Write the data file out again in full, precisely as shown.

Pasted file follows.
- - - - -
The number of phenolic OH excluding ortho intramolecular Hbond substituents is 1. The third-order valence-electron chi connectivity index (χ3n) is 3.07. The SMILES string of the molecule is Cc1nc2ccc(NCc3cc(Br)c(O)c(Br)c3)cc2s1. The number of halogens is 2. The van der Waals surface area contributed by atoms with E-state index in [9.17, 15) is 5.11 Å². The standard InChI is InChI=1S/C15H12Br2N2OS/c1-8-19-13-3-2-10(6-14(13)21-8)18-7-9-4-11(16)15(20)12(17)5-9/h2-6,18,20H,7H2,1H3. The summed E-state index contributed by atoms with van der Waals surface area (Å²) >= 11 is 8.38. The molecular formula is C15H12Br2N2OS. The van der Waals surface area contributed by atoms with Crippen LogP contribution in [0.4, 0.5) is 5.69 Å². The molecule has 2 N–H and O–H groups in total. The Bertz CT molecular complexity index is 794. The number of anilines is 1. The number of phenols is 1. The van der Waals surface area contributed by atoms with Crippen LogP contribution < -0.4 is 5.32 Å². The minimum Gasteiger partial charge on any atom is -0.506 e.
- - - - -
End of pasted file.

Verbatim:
The number of phenolic OH excluding ortho intramolecular Hbond substituents is 1. The third-order valence-electron chi connectivity index (χ3n) is 3.07. The SMILES string of the molecule is Cc1nc2ccc(NCc3cc(Br)c(O)c(Br)c3)cc2s1. The number of halogens is 2. The van der Waals surface area contributed by atoms with E-state index in [9.17, 15) is 5.11 Å². The standard InChI is InChI=1S/C15H12Br2N2OS/c1-8-19-13-3-2-10(6-14(13)21-8)18-7-9-4-11(16)15(20)12(17)5-9/h2-6,18,20H,7H2,1H3. The summed E-state index contributed by atoms with van der Waals surface area (Å²) >= 11 is 8.38. The molecular formula is C15H12Br2N2OS. The van der Waals surface area contributed by atoms with Crippen LogP contribution in [0.4, 0.5) is 5.69 Å². The molecule has 2 N–H and O–H groups in total. The Bertz CT molecular complexity index is 794. The number of anilines is 1. The number of phenols is 1. The van der Waals surface area contributed by atoms with Crippen LogP contribution < -0.4 is 5.32 Å². The minimum Gasteiger partial charge on any atom is -0.506 e.